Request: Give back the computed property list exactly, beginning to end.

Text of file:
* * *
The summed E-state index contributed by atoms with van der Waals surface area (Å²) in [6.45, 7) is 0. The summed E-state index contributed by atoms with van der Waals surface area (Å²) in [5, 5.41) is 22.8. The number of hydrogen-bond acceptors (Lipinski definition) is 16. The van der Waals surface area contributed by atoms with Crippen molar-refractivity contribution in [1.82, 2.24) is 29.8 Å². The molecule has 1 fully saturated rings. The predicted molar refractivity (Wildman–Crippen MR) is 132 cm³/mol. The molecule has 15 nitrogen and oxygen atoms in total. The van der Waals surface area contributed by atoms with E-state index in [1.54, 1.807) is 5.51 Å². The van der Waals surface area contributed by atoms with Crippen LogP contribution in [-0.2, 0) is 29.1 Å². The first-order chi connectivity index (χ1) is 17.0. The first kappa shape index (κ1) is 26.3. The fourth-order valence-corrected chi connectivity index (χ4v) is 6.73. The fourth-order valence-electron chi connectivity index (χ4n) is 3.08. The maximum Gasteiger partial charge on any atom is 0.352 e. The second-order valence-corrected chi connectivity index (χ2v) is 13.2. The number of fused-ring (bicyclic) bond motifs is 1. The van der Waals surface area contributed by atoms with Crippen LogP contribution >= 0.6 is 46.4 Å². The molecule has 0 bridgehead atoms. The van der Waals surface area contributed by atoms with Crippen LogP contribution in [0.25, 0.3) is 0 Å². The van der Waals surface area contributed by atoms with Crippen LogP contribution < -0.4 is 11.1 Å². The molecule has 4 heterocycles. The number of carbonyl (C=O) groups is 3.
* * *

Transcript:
The summed E-state index contributed by atoms with van der Waals surface area (Å²) in [6.45, 7) is 0. The summed E-state index contributed by atoms with van der Waals surface area (Å²) in [5, 5.41) is 22.8. The number of hydrogen-bond acceptors (Lipinski definition) is 16. The van der Waals surface area contributed by atoms with Crippen molar-refractivity contribution in [1.82, 2.24) is 29.8 Å². The molecule has 1 fully saturated rings. The predicted molar refractivity (Wildman–Crippen MR) is 132 cm³/mol. The molecule has 15 nitrogen and oxygen atoms in total. The van der Waals surface area contributed by atoms with E-state index in [1.54, 1.807) is 5.51 Å². The van der Waals surface area contributed by atoms with Crippen LogP contribution in [-0.2, 0) is 29.1 Å². The first-order chi connectivity index (χ1) is 17.0. The first kappa shape index (κ1) is 26.3. The fourth-order valence-corrected chi connectivity index (χ4v) is 6.73. The fourth-order valence-electron chi connectivity index (χ4n) is 3.08. The maximum Gasteiger partial charge on any atom is 0.352 e. The second-order valence-corrected chi connectivity index (χ2v) is 13.2. The number of fused-ring (bicyclic) bond motifs is 1. The van der Waals surface area contributed by atoms with Crippen LogP contribution >= 0.6 is 46.4 Å². The molecule has 0 bridgehead atoms. The van der Waals surface area contributed by atoms with Crippen LogP contribution in [0.25, 0.3) is 0 Å². The van der Waals surface area contributed by atoms with Crippen LogP contribution < -0.4 is 11.1 Å². The molecule has 4 heterocycles. The number of carbonyl (C=O) groups is 3.